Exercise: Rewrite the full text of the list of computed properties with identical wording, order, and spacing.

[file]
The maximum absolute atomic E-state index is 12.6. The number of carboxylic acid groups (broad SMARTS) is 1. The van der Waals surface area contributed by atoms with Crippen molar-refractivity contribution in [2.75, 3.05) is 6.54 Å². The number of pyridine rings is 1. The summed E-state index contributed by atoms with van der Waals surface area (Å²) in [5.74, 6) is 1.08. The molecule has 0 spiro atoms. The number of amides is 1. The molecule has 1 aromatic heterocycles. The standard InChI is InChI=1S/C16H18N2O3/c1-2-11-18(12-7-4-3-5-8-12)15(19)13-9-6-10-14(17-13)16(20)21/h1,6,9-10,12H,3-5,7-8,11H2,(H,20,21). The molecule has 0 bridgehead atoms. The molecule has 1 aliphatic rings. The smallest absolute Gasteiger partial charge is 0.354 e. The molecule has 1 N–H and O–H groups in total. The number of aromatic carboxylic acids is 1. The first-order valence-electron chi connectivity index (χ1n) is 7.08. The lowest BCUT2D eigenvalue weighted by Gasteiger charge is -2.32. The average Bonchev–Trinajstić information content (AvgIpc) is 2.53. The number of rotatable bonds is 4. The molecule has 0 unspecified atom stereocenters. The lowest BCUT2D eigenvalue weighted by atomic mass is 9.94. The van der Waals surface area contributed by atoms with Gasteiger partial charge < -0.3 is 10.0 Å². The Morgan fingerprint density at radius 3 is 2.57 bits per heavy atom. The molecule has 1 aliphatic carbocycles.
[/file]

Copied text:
The maximum absolute atomic E-state index is 12.6. The number of carboxylic acid groups (broad SMARTS) is 1. The van der Waals surface area contributed by atoms with Crippen molar-refractivity contribution in [2.75, 3.05) is 6.54 Å². The number of pyridine rings is 1. The summed E-state index contributed by atoms with van der Waals surface area (Å²) in [5.74, 6) is 1.08. The molecule has 0 spiro atoms. The number of amides is 1. The molecule has 1 aromatic heterocycles. The standard InChI is InChI=1S/C16H18N2O3/c1-2-11-18(12-7-4-3-5-8-12)15(19)13-9-6-10-14(17-13)16(20)21/h1,6,9-10,12H,3-5,7-8,11H2,(H,20,21). The molecule has 0 bridgehead atoms. The molecule has 1 aliphatic rings. The smallest absolute Gasteiger partial charge is 0.354 e. The molecule has 1 N–H and O–H groups in total. The number of aromatic carboxylic acids is 1. The first-order valence-electron chi connectivity index (χ1n) is 7.08. The lowest BCUT2D eigenvalue weighted by Gasteiger charge is -2.32. The average Bonchev–Trinajstić information content (AvgIpc) is 2.53. The number of rotatable bonds is 4. The molecule has 0 unspecified atom stereocenters. The lowest BCUT2D eigenvalue weighted by atomic mass is 9.94. The van der Waals surface area contributed by atoms with Gasteiger partial charge < -0.3 is 10.0 Å². The Morgan fingerprint density at radius 3 is 2.57 bits per heavy atom. The molecule has 1 aliphatic carbocycles.